RV Refrigerator Repair
The absorption style RV refridgerator is a low maintenance
device, but there are some things that you can do to help it do it's job. The most important thing is to keep it
clean and prevent any obstructions in the venting system.
When operating in the LPG gas mode, the products of
combustion are removed by the flue. After a period of time, soot and rust particles accumulate on the inside
surface of the flue. Road vibrations will loosen these deposits and they crumble and fall to
the burner below. The finer particles fall into the burner itself, while the larger pieces remain on top of the
burner and cause problems with the flame sensor. As the fine particles build up inside the burner, they alter the
burners volume and shape. This results in an improper flame and affects the heat output of the burner. The flame
may look normal, but it is not producing the required amount of heat to operate the cooling unit.
It is hard to tell by looking at the flame - a proper flame
and a slightly reduced flame will look the same. There is no adjustment that you can make.
The orifice should be soaked in alcohol (no, NOT
Vodka!) and allowed to air dry. Replace the orifice if you suspect it is partially blocked after cleaning it.
Blow out the burner with compressed air. Check the gas pressure at the refrigerator gas pressure test port using
a manometer. You can build your own manometer for a few dollars (see manometer) for details and instructions. If the gas
pressure is not 11" w.c., you may have a thermostat problem or a main regulator problem.
The BTU input (meaning the amount of heat) is about the
same for the propane flame or the AC heating element by design. This is because the cooling unit is fabricated to
process a certain amount of heat to make the 'cool'. It does not matter to the cooling unit whether this heat comes
from a flame or an electric heating element.The heat source, meaning the propane flame or the electrical heating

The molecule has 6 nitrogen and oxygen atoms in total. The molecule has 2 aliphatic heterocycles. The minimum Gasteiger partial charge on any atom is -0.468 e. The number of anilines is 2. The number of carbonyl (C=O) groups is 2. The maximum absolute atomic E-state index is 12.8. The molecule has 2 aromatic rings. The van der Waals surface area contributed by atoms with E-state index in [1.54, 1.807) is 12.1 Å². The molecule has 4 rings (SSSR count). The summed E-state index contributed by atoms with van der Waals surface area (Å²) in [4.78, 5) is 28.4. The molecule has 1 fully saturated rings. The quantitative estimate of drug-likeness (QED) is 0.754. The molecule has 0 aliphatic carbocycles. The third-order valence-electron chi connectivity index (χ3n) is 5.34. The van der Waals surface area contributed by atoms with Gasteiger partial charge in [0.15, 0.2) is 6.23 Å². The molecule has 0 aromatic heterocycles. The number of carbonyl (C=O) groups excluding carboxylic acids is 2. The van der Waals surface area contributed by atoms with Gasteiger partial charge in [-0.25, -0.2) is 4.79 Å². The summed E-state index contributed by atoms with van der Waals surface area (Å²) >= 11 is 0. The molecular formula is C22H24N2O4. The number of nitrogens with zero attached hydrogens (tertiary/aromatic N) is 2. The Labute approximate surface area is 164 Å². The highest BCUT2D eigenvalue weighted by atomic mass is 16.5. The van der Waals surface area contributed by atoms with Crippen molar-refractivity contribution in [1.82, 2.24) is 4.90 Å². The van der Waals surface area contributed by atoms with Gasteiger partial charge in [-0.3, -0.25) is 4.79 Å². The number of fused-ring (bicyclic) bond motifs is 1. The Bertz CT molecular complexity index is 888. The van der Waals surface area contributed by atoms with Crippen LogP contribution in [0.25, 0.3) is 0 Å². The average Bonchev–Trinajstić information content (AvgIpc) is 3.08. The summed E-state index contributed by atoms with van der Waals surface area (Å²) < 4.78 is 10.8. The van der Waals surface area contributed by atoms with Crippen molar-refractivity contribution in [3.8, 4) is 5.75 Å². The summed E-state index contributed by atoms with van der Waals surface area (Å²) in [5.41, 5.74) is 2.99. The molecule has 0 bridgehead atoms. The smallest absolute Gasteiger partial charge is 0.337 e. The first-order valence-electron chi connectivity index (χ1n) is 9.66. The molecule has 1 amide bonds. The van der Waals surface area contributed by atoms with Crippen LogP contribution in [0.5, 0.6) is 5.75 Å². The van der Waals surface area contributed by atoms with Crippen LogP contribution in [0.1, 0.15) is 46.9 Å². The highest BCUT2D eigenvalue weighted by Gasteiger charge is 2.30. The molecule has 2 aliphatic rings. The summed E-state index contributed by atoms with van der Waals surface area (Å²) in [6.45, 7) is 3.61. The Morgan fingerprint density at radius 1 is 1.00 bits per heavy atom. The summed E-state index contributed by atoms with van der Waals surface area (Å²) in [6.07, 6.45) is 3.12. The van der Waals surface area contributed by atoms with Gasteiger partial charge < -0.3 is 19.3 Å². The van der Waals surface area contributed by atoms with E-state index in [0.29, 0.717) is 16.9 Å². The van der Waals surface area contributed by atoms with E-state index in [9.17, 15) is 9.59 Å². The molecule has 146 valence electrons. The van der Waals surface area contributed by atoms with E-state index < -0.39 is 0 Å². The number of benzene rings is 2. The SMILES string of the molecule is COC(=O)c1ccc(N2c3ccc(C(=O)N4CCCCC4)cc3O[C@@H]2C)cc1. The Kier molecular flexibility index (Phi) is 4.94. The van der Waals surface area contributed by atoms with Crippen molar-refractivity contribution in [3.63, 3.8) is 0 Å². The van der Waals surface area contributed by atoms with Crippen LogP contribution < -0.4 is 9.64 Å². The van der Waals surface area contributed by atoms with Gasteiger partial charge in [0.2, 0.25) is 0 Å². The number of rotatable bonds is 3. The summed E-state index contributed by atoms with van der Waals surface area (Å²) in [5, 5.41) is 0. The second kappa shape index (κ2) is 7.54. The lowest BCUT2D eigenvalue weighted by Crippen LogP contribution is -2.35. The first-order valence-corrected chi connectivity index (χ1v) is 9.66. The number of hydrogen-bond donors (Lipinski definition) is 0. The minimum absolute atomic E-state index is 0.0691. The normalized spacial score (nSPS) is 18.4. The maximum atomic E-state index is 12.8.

element, is used to "elevate" the ammonia/water mixture to the top of the cooling unit. There after it is gravity
and the PHYSICAL change of state of the chemicals that does the rest of the cooling work.
The air flow across the back of the refrigerator is also
gravity controlled - hot air rises and flows out the roof vent. Cooler air is drawn in through the bottom or side
vent to replace this rising air.
Any assistance, especially in HOT weather, will help with this heat
dissipation. A fan to move the air need not be a large one to effect a higher efficiency. Also, the addition of
sheet metal baffles to direct the moving air through the evaporator fins can be very effective.
Use a mirror to look up into the back of the refrigerator
compartment. There should be a maximum of one inch clearance between the evaporator coils and the facing wall. If
the clearance is more than this then your refrigerator will benefit by the addition of baffles. It may be necessary
to remove the refrigerator to install the baffles, but that is not a hard task to do and may result in a very much
improved cooling efficiency. This rising air collects heat from the evaporator fins as it passes by, thus removing
heat from the cooling unit.
If your unit cools better/faster on one source as compared to
the other, there is most likely a deficiency with the other system.